Leftist Pedro Castillo has cast himself as the winner of Peru's presidential vote, even though election authorities on Wednesday have yet to declare a winner in his race against populist rival Keiko Fujimori, who claims half a million votes are still in play.
With 99 percent of votes cast in Sunday's presidential poll counted, rural school teacher and union leader Castillo retained a tiny lead of 50.2 percent over Fujimori's 49.7 percent.
On June 4, Fujimori asked the National Electoral Tribunal (JNE) to annul the results of 802 polling stations, the equivalent of 200,000 votes.
She also asked for another 300,000 votes to be reviewed, so "half a million votes are in play," she said at a press conference.
Fujimori, the daughter of jailed former president Alberto Fujimori, led in early counting, but Castillo slowly gained ground.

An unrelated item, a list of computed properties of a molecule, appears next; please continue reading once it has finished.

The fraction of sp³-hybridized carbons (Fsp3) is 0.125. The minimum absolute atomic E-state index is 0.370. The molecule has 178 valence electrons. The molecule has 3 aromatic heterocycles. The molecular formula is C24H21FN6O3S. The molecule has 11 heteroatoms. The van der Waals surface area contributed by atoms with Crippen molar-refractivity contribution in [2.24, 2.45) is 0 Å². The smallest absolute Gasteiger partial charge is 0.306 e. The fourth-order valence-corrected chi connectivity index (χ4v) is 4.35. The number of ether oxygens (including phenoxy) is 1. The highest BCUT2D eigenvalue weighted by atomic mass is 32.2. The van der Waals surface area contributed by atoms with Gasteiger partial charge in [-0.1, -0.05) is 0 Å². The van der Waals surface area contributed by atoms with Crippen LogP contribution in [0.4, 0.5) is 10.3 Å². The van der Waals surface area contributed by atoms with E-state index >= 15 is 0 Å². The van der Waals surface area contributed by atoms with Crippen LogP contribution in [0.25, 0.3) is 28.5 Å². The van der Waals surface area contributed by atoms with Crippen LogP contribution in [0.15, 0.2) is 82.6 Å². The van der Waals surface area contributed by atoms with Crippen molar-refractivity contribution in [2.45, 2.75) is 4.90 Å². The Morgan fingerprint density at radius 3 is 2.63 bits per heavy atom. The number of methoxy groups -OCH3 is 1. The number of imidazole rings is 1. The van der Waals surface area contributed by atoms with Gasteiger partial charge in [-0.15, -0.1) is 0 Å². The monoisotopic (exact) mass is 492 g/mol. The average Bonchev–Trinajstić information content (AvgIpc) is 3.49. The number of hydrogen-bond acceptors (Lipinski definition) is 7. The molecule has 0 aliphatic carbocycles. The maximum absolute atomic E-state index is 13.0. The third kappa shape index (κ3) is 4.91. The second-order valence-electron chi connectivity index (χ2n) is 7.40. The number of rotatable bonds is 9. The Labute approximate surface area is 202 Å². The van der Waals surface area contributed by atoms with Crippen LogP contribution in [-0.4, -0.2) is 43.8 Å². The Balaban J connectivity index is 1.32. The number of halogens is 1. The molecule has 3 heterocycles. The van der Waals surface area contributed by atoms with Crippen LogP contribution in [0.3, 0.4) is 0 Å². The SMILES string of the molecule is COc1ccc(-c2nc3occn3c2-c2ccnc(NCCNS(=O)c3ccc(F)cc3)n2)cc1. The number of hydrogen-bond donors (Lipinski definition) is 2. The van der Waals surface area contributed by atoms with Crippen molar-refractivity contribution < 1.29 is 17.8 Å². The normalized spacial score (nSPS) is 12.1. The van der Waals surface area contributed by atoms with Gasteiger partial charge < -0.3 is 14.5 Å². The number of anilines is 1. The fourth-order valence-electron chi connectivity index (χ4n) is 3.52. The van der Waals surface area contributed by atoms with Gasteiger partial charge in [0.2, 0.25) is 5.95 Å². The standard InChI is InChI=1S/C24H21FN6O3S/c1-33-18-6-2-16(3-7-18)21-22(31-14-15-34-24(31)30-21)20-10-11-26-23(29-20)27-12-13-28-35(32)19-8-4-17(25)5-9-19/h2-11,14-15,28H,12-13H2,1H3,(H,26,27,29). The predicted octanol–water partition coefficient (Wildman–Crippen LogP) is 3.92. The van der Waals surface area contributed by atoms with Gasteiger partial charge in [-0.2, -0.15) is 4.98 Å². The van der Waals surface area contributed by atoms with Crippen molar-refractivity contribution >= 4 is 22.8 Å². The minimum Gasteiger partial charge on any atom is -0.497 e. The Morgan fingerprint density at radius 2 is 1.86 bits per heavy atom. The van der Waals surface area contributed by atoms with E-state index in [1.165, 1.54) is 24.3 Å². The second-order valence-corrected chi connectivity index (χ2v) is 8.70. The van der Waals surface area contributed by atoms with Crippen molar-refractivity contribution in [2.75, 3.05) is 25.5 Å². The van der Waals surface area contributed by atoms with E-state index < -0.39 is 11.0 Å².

As he overtook her, Fujimori alleged "irregularities" and "signs of fraud," telling reporters she had evidence of "a clear intention to boycott the popular will."
Both candidates had previously agreed to respect the outcome.
Peruvian authorities dismissed any possibility of counting fraud, as did the Organization of American States which said the count had "conformed to official procedures."
As Fujimori spoke, Castillo thanked backers rallying in his support. "Let's not be provoked by those who want to see this country in chaos. Therefore, we make a call for peace and tranquility," he tweeted.
Castillo earlier said party observers considered his triumph a done deal, even as authorities held back on announcing an outcome.